A website from UGA Cooperative Extension

I was out with Mr. Larry Gibbs yesterday, and he and I made some ambrosia beetle traps to monitor ambrosia beetles for his young pecans. With the loss of young pecans two and three year ago from AAB, UGA Entomologist Dr. Will Hudson advises growers to place traps to monitor their first flight. AAB live all in our woods, and their first flight in South GA is usually late February. I’m worried that we are a little late since a flight was observed in Brooks County last week.

Trap Design

This is very simple to do. Here are is what you need:

  • Freshly cut, 3 inch caliber, approx. 4 foot long cherry tree (or other soft-bark hardwood)
  • Ethanol (grain alcohol, not rubbing alcohol) – Denatured alcohol is okay.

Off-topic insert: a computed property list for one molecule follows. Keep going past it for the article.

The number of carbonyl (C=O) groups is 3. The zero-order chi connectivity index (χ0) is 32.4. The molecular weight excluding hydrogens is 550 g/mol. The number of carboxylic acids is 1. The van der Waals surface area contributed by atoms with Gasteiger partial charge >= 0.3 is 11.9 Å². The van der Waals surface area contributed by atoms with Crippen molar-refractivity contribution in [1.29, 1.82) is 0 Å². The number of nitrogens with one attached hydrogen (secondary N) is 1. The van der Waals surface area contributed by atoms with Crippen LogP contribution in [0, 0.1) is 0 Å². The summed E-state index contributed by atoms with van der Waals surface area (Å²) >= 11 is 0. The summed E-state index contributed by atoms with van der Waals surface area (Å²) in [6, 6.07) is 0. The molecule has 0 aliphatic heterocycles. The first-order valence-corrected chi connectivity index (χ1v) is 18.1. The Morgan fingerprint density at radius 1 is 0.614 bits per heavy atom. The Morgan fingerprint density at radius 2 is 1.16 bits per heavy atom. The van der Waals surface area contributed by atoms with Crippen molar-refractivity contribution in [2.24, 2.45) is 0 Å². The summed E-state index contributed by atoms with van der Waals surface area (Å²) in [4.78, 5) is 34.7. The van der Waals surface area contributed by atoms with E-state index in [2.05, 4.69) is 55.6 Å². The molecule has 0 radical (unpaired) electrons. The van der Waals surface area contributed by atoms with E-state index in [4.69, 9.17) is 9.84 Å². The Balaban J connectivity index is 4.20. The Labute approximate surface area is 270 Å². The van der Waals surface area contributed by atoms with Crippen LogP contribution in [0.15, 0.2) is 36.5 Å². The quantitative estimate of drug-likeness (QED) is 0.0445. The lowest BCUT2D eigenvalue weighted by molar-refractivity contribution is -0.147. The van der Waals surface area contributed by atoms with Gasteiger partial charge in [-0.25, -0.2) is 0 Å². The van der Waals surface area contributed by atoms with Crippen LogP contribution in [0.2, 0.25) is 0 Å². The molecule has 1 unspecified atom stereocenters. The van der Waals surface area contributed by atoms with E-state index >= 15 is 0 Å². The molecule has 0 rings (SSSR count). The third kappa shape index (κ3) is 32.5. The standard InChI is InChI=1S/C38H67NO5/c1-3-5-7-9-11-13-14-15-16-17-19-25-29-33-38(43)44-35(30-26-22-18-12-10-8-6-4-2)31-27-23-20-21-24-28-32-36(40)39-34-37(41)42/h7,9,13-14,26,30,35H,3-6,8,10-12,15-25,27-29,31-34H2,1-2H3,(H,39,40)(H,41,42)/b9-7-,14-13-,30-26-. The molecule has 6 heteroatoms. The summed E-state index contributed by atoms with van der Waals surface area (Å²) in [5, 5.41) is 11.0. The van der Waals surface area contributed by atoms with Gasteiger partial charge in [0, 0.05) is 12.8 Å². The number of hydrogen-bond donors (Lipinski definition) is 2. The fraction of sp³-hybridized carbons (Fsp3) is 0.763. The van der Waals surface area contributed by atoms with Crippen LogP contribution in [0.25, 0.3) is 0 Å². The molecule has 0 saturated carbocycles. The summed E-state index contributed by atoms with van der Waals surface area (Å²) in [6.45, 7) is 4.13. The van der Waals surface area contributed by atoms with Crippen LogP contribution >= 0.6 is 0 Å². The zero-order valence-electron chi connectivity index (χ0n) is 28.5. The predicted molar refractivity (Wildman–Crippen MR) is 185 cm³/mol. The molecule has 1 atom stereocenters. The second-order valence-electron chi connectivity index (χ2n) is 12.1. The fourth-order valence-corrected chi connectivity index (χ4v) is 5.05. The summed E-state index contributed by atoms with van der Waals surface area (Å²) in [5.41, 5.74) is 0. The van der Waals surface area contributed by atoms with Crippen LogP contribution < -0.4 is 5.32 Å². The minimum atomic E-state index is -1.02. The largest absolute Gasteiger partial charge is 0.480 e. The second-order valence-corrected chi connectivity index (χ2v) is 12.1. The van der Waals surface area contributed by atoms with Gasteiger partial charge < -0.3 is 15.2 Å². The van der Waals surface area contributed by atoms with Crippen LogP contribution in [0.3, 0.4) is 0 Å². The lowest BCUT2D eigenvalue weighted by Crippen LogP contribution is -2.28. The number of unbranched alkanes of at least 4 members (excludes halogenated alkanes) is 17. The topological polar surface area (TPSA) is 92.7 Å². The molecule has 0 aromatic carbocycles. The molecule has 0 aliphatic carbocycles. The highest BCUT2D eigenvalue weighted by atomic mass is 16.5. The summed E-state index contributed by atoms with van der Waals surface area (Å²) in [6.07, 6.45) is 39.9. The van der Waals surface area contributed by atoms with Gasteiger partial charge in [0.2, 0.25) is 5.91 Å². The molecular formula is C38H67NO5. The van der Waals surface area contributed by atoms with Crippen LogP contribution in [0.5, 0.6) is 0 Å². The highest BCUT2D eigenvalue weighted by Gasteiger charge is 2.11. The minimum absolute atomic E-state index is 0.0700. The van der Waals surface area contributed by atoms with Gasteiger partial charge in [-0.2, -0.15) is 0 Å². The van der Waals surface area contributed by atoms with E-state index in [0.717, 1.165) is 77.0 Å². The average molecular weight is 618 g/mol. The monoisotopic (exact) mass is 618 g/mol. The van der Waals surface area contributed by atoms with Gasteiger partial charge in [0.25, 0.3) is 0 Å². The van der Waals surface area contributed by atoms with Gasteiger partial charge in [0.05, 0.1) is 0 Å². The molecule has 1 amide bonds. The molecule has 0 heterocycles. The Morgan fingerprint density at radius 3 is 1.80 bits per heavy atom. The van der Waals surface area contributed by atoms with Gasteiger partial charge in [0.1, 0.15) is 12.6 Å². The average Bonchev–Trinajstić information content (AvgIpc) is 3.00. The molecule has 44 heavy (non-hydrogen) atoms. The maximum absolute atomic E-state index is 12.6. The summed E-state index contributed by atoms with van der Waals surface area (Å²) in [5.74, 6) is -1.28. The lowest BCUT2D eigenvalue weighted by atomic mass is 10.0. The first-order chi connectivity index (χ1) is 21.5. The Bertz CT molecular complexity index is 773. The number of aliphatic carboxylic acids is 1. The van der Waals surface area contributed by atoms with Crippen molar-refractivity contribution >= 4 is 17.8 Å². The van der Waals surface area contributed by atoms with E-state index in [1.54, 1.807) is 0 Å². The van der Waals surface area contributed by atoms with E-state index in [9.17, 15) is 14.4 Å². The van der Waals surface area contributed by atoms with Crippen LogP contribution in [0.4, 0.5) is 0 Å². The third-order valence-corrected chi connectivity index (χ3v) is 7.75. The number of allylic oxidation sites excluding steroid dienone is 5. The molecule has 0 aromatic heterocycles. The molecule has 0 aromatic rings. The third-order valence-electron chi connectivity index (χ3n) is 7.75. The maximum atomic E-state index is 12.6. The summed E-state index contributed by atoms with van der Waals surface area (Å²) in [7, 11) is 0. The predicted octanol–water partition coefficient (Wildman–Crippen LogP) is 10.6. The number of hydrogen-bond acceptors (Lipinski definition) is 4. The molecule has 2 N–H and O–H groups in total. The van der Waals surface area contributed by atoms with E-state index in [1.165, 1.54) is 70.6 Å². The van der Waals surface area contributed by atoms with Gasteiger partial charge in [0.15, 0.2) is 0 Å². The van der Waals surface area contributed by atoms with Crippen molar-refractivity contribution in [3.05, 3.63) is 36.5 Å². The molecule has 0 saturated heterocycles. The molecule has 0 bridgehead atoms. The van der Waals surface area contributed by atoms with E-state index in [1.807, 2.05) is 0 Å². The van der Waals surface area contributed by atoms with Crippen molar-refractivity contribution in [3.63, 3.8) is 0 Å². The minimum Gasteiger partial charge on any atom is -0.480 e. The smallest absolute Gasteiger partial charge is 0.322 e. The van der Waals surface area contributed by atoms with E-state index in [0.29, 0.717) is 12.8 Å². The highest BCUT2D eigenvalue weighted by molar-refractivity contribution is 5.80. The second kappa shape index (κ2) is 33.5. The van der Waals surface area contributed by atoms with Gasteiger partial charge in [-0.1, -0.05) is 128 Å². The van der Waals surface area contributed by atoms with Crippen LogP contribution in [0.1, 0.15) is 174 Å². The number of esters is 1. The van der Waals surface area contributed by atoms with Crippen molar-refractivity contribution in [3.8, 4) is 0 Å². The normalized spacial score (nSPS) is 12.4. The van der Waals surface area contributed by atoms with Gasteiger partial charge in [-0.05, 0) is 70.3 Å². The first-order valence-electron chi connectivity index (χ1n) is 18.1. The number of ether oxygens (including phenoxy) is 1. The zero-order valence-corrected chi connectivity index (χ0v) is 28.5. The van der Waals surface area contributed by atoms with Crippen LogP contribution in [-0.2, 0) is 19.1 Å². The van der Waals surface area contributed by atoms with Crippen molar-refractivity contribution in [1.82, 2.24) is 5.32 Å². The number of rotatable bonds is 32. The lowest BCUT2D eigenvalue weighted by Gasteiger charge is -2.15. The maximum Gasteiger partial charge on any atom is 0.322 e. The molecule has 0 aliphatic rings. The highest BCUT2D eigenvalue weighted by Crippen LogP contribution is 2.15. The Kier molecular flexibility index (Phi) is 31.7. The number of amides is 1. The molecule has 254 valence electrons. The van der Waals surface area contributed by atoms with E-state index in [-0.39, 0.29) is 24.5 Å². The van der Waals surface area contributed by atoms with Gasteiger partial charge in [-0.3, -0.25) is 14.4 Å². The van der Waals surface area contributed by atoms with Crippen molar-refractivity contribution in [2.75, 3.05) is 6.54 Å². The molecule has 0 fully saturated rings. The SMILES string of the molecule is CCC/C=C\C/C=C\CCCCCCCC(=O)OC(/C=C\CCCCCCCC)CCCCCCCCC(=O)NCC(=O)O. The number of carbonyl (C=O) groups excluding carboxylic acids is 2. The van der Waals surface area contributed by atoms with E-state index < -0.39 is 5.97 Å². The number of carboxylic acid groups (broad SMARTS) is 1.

• 1/2″ drill bit (+/-) and drill
  • Fishing corks
  • String or wire + bolt to hang trap

Building the Trap

Drill a ½”diameter hole down the center of the wood as far as you can (but not all the way through) and fill it with denatured alcohol. Put a cork in the hole, and then hang the bolt about waist high at the edge of the orchard.

Trap Placement

You can either use those garden stands people use to hang a flower pot OR you can hang the trap from a tree branch about waist high. You want to place multiple traps between a woods line and your young pecan trees. You want to look at your traps each day. After a week, re-fill hole with denatured alcohol; it will evaporate out of there.

Ambrosia Beetle Control

Remember, all we are trying to do is note their first flight. The beetles are attracted to the trap because when a caterpillar eats a pecan leaf, the tree emits an ethylene pheromone. Once you see “toothpicks” on the trap, the beetles are out, and you can spray your pecan trees with a pyrethroid. When trees are young, the beetles can bore into the undeveloped bark. Once trees get a thick bark (about 5 or 6 years old), the beetles won’t bore into them.

Place trap along wood edge about waist high
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